Scottish nationalists are calling for a boycott of The Economist.
Words such as "contemptible", "sneering" and "offensive" are being used to describe the front page of its latest edition, which shows a map of Scotland renamed "Skintland".
According to the magazine, the nation consists of places such as "Glasgone", "Edinborrow" and the "Highinterestlands".
It is followed by a leading article, concluding that Scottish independence from the UK would come at a high price and could leave Scotland as "one of Europe's vulnerable, marginal economies".
Unsurprisingly, Scotland's first minister Alex Salmond blew his top. The Scottish National Party leader said the front cover displays a sort of "Bullingdon Club humour" of "sneering condescensions".
This is a reference to an elite Oxford University student society, which includes Prime Minister David Cameron and Chancellor George Osborne among its former members.
Salmond told a local radio station: "This is how they really regard Scotland. This is Unionism boiled down to its essence and stuck on a front page for every community in Scotland to see their sneering condescensions.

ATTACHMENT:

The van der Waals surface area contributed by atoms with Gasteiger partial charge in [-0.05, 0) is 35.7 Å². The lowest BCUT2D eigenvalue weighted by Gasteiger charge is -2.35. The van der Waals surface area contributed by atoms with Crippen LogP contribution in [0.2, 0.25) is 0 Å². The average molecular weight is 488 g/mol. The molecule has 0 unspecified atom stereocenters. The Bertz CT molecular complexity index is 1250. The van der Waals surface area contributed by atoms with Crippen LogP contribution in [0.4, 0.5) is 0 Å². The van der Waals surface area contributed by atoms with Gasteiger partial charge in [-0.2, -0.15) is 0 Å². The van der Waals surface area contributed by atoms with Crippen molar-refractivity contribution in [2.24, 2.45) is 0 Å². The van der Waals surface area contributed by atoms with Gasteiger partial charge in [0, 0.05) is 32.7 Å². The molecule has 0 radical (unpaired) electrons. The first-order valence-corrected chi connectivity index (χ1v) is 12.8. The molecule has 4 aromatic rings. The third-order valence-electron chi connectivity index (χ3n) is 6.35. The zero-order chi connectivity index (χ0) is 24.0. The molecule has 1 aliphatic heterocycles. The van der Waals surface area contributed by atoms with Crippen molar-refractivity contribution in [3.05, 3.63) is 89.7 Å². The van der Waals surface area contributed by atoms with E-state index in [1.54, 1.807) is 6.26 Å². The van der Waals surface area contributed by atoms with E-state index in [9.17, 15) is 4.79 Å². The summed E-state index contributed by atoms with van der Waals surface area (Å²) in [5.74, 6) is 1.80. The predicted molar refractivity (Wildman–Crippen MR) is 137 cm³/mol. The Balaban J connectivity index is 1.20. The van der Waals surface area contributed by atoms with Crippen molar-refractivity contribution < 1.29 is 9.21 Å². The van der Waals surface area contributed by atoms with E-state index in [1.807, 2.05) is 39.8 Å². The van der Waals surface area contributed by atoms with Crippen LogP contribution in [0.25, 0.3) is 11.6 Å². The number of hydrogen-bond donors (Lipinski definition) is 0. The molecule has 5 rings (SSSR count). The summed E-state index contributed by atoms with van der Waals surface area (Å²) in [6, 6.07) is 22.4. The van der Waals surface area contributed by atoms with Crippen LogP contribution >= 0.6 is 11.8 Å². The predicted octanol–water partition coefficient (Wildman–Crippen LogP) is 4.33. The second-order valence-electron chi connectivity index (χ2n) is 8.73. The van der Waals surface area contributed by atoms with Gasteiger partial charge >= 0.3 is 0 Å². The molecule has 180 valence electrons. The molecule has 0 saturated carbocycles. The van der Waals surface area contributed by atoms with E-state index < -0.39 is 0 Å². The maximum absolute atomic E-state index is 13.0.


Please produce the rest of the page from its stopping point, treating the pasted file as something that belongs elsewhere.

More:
"They shall rue the day they thought they'd have a joke at Scotland's expense."
The Economist's front page has offended Scots of all political shades, whether they support independence or not.
Labour MSP Patricia Ferguson told Al Jazeera: "Most people will recognise that this front page does not represent the facts, is way over-the-top and will not endear itself to readers in Scotland."
The caricature of Scots as "subsidy junkies" is also inaccurate. In fact, more public money is spent in the English capital, London, than any other city in the UK.
A recent report from the House of Commons Library showed that, in 2010/11, public expenditure per head in London was £10,198, compared with £10,165 in Scotland.
What of the substantive arguments? The real question is whether a "Yes" vote in the referendum planned for 2014 would make Scots better or worse off.
As the magazine points out, opinion polls suggest that the economy will dominate the debate on Scotland's constitutional future. Most Scots are likely to vote with their pockets. Almost two thirds would back independence if they thought it would make them just £500 a year better off.